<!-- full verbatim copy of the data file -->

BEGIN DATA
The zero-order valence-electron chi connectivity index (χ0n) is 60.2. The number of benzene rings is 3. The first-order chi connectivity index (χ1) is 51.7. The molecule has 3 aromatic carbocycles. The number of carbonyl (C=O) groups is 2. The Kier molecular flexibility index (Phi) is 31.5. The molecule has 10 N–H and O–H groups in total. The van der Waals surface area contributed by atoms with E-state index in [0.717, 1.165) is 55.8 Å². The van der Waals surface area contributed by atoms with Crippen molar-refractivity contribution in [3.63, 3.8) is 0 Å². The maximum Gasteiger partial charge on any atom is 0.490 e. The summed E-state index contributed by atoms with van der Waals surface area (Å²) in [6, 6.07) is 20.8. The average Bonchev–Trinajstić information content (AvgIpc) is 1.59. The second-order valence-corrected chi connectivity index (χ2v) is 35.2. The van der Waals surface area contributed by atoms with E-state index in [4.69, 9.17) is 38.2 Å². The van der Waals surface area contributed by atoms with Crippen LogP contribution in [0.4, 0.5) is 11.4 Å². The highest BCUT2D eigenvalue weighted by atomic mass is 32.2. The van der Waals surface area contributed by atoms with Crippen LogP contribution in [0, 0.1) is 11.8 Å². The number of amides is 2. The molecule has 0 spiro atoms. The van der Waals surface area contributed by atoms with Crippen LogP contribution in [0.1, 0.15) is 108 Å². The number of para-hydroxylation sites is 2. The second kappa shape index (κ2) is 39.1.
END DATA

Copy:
The zero-order valence-electron chi connectivity index (χ0n) is 60.2. The number of benzene rings is 3. The first-order chi connectivity index (χ1) is 51.7. The molecule has 3 aromatic carbocycles. The number of carbonyl (C=O) groups is 2. The Kier molecular flexibility index (Phi) is 31.5. The molecule has 10 N–H and O–H groups in total. The van der Waals surface area contributed by atoms with E-state index in [0.717, 1.165) is 55.8 Å². The van der Waals surface area contributed by atoms with Crippen molar-refractivity contribution in [3.63, 3.8) is 0 Å². The maximum Gasteiger partial charge on any atom is 0.490 e. The summed E-state index contributed by atoms with van der Waals surface area (Å²) in [6, 6.07) is 20.8. The average Bonchev–Trinajstić information content (AvgIpc) is 1.59. The second-order valence-corrected chi connectivity index (χ2v) is 35.2. The van der Waals surface area contributed by atoms with E-state index in [4.69, 9.17) is 38.2 Å². The van der Waals surface area contributed by atoms with Crippen LogP contribution in [0.4, 0.5) is 11.4 Å². The highest BCUT2D eigenvalue weighted by atomic mass is 32.2. The van der Waals surface area contributed by atoms with Crippen LogP contribution in [0, 0.1) is 11.8 Å². The number of amides is 2. The molecule has 0 spiro atoms. The van der Waals surface area contributed by atoms with Crippen LogP contribution in [0.1, 0.15) is 108 Å². The number of para-hydroxylation sites is 2. The second kappa shape index (κ2) is 39.1.